Why Music from the
Is music the most important thing we ever did ? Music, development and evolution
Northern Ill. University: Was the Killer Crazy, or the Campus Hopeless?

Monday, March 9, 2009

Derailed by a Page Turner

Last night I performed with the Fortnightly Club of Palo Alto a work by Nancy Bloomer Deussen. The piece, The Message, written for choir and small ensemble, was arranged for piano and choir for this performance. I was very excited to perform this piece and worked very hard to play it to the best of my ability. The page turns in the piece were difficult. I had cut and pasted my part to minimize the page turns, but there was great concern that I would turn too many pages or have some problem with the page turns. A turner was found for me at the last minute. I was uncomfortable with using a turner, but decided that it would be best to have one so I could look at the conductor (my music was interfering a little with my sight lines).

ONCE AGAIN I LEARNED ---- TRUST YOUR GUT! The page turner was a disaster. He made three incorrect page turns and the first wrong turn during my solo introduction. I, personally, am never more nervous than when I have to turn pages for a performance (including my own). Publishers and typesetters of music should really take the turns into account and then rarely do...also I can't wait for the day that pages are turned electronically so there will be no more human errors (just like computers have eliminated humor errors!)

I must put aside my anger and disappointment as the "message" in Nancy's piece was about love. So I forgive my page turner, I forgive myself for not trusting that I could turn the pages myself and I forgive the typesetter for creating the page turning issues in the first place.

It just wasn't the night for page turning. The duo pianists who played before us were turning their own pages and had a horrible page turning problem which caused them to have to stop the piece. It just goes to show that anything can happen in a performance and you have to just roll with it.

Wednesday, March 4, 2009

Student Recital

A photo of the invitation to the recital on Crane stationary (note the bees on the background)

I made this collage for the front cover of the program. The notes for the Butterfly Etude are in the "vegetable beds" and soon will be "harvested".

And this was the back page...we are promoting turning front yards, back yards, vacant lots, etc. into gardens, but the best garden of all would be one on the White House Lawn. Check out: to find out more about this campaign. My students received actual vegetable seeds as party favors to help with this effort.

The Main Reception Table with fresh strawberries, carrot cakes in the shape of cabbages, carrots and radishes with chocolate bees, butterflies, and ladybugs.

This recital was a production of PianoSmith/MadLabs 2009

We Planted Notes in September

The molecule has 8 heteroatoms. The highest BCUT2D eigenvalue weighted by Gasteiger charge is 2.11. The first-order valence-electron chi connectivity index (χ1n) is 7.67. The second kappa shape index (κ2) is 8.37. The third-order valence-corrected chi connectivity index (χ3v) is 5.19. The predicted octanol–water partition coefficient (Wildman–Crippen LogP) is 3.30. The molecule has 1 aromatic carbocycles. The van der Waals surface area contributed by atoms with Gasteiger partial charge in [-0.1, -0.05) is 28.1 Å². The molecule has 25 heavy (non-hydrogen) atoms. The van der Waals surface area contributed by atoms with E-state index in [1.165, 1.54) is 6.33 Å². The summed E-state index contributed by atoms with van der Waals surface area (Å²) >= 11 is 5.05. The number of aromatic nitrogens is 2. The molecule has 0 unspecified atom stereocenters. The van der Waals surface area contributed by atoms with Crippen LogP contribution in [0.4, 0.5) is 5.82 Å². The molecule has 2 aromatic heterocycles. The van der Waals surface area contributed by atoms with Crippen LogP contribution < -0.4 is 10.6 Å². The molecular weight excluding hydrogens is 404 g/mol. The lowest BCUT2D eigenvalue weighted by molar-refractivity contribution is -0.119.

We planted notes in September
So that in March, songs would bloom.

My student recital was held on March 1 at Calvary Presbyterian Church Chapel in San Francisco at 2:00 PM. Many students chose to play pieces with a "garden" theme (any song with a bug, vegetable, rain, flower, spring, garden, etc. in its title). Here are some pictures of the reception before the "locusts" (the reception food seems to always to demolished in record time) hit it...

The Garden Reception

Vegetable seeds for students to plant...chocolate caramel notes on tray to the right.

Beverages and more (Butterfly lollies, chocolate bugs, chocolate notes)

The "vegetable" cakes!

Monday, March 2, 2009

I Did It!

I did it! I performed Chopin's Butterfly Etude for my students, but I'm not going to post the recording. I had too many note mistakes in the middle section - where I lost focus. That aside several of my goals for this project were met.

1. I played the piece everyday for 10 minutes for a month (well really just 28 days, since the month I started the project was February)
2. I had a disciplined approach to learning the piece which I followed.
3. While performing the piece I did not rush, played musically and nailed the ending.

I really love this piece and will continue to work on it...I think for 10 minutes a day as part of my technical practice.

Sunday, March 1, 2009

Peformance Today

Today is the Day! I'm going to play Chopin's Butterfly Etude after practicing for 10 minutes a day for the past month. I must confess that over the last few days...I've played the work for more than 10 minutes....nerves...

(STAR Branch...Handmade by Bee)...Today I will be a Star!

Some thoughts regarding the last few weeks of practicing. I haven't written about my process so much because I've been PRACTICING!

1. I noticed again that sleep does help with learning. (See my post on October 10, 2007 on Tempo. I note the science behind learning in your sleep).) In the Butterfly Etude there is a passage where the left hand chords only changed a little and when pared with the right hand melodic line created a great deal of dissonance. This passage gave me a great deal of difficulty. I paused every time I made it to that phrase. Tamara Loring told me to physically feel the the chords and the dissonances. That helped, but didn't solve the problem. So one morning before I was completely awake and was lucid dreaming, I saw that the pattern of the white and black keys in the chords were mirror images of each other. I saw clearly in my mind the chords:

First chord:
(white, white, black)
Second chord
(black, white, black),
Third chord
(black, white, black) and the
Final chord in the series
(black, white, white)

At my practice that day I played that section with great ease. Problem solved!

2. Also, the maxim that several teachers have tired to teach me EVERYTHING YOU NEED IS THE SCORE (paraphrased, but I hope you get the meaning) is true. The same passage above had one more element that I needed to never miss it (at least in practice) and that was to observe the accent marks in the right emphasising the dissonance as Chopin indicates, the ear and hand agree and mistakes are not possible.

3. I did enjoy listening to so many interpretations of the work. I had lots of artistic material to draw my own conclusions. My version at this date is lyrical, not too fast, with an emphasis on the horizontal melody line and dynamics.

So now I must play.